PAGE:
Presentation on theme: "Early India AP World History. The Indus River Valley (India)"— Presentation transcript:
Early India AP World History
The Indus River Valley (India)
India began along the Indus River, which flooded & left behind fertile soil Seasonal monsoons caused summer rains & floods The people were well protected on the Indian “subcontinent” by the oceans, mountains, & deserts that surrounded the Indus River Valley
Lasting Contributions Advanced cities: – Indus cities were laid out in a grid system with high walls & citadel of major buildings
Lasting Contributions Specialized Workers: – Indian society was divided by the “caste system” which divided people based on their purity in Hinduism
Lasting Contributions Government: – Little is known about Indus government other than they were ruled by kings
Lasting Contributions Religion: – Believed in a polytheistic religion called Hinduism – Hindus believe that one’s soul is reborn until moksha is achieved (reincarnation) – Moksha (enlightenment or nirvana) is the spiritual release from human form – A soul’s karma (good or bad deeds) effect reincarnation
Lasting Contributions Writing: – Indus writing has not been fully translated so much of Indus life is still a mystery – Writing contained about 400 symbols that were both pictograms & phonetic characters
Lasting Contributions Technology: – Advanced plumbing; Most houses had toilets & private bathrooms connected to underground sewer systems – Standard, oven-baked bricks
Siddhartha Gautama (563-483 BCE) Born Born in NE India (Nepal). Raised Raised in great luxury to be a king. At At 29 he rejected his luxurious life to seek enlightenment and the source of suffering. Lived Lived a strict, ascetic life for 6 yrs. Rejecting Rejecting this extreme, sat in meditation, and found nirvana. Became Became “The Enlightened One,” One,” at 35.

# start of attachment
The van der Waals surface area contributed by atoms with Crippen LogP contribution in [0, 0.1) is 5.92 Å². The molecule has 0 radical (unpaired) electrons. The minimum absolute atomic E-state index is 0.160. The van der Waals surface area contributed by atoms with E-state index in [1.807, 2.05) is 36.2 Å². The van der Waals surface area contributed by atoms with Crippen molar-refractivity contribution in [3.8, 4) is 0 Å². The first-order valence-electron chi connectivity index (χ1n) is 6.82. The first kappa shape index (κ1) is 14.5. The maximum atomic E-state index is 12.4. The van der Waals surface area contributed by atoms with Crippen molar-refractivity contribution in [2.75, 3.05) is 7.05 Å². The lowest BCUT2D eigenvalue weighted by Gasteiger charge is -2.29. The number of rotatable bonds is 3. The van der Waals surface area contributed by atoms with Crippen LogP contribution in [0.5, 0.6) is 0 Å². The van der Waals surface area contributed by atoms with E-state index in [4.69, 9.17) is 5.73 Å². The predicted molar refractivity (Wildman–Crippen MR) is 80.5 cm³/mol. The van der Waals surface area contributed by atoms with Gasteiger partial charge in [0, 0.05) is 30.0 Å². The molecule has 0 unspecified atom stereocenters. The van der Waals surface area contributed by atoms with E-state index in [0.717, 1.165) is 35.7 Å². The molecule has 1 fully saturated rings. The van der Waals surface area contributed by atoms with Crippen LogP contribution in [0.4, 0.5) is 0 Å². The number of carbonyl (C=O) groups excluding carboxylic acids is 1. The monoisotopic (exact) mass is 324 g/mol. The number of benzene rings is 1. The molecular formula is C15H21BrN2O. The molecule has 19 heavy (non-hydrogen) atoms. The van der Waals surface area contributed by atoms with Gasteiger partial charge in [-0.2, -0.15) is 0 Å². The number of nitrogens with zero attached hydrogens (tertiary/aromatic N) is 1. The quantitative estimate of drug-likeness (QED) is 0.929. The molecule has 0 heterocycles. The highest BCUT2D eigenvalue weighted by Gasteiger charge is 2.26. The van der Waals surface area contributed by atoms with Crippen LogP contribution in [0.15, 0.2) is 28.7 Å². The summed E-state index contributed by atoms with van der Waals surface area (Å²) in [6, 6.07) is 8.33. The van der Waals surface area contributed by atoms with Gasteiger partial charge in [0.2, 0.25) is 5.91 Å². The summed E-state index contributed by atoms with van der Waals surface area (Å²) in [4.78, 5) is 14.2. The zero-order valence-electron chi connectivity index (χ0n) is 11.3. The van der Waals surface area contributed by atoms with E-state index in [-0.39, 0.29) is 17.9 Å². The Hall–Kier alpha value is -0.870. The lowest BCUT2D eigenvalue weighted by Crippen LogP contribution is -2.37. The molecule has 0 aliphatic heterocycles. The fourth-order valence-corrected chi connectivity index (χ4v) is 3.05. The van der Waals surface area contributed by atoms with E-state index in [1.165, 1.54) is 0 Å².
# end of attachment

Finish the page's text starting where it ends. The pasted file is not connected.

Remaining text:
The essence of Buddhism The “middle way of wisdom and compassion.” 2,500 year old tradition. The 3 jewels of Buddhism: Buddha, the teacher. Dharma, the teachings. Sangha, the community.
What is the fundamental cause of all suffering? Desire! Therefore, Therefore, extinguish the self, don’t obsess about oneself.
Four Noble Truths 1. There is suffering in the world. To live is to suffer. (Dukkha) The Buddha found this out when he was young and experienced suffering and death in others.
Four Noble Truths 2. The cause of suffering is self- centered desire and attachments. (Tanha) 3. The solution is to eliminate desire and attachments. (Nirvana = “extinction”)
Four Noble Truths 4. To reach nirvana, one must follow the Eightfold Path.
Eightfold Path Nirvana The union with the ultimate spiritual reality. Escape from the cycle of rebirth.
Religions of South Asia
Buddhism in the Subcontinent
Appeal of Buddhism Less dependence on Brahmins for ritual activities No recognition of caste, jati status Philosophy of moderate consumption Public service through lay teaching Use of vernacular, not Sanskrit 23
A Buddhist Monastery 24
Ashoka’s Support of Buddhism Personal conversion to Buddhism Disillusioned after violent war with Kalinga Banned animal sacrifices, mandated vegetarianism in court Material support for Buddhist institutions, missionary activities 25
Changes in Buddhist thought 3 rd c. BCE – 1 st c. CE – Buddha considered divine – Institution of Boddhisatvas (“saints”) – Charitable donations to monasteries regarded as pious activity 26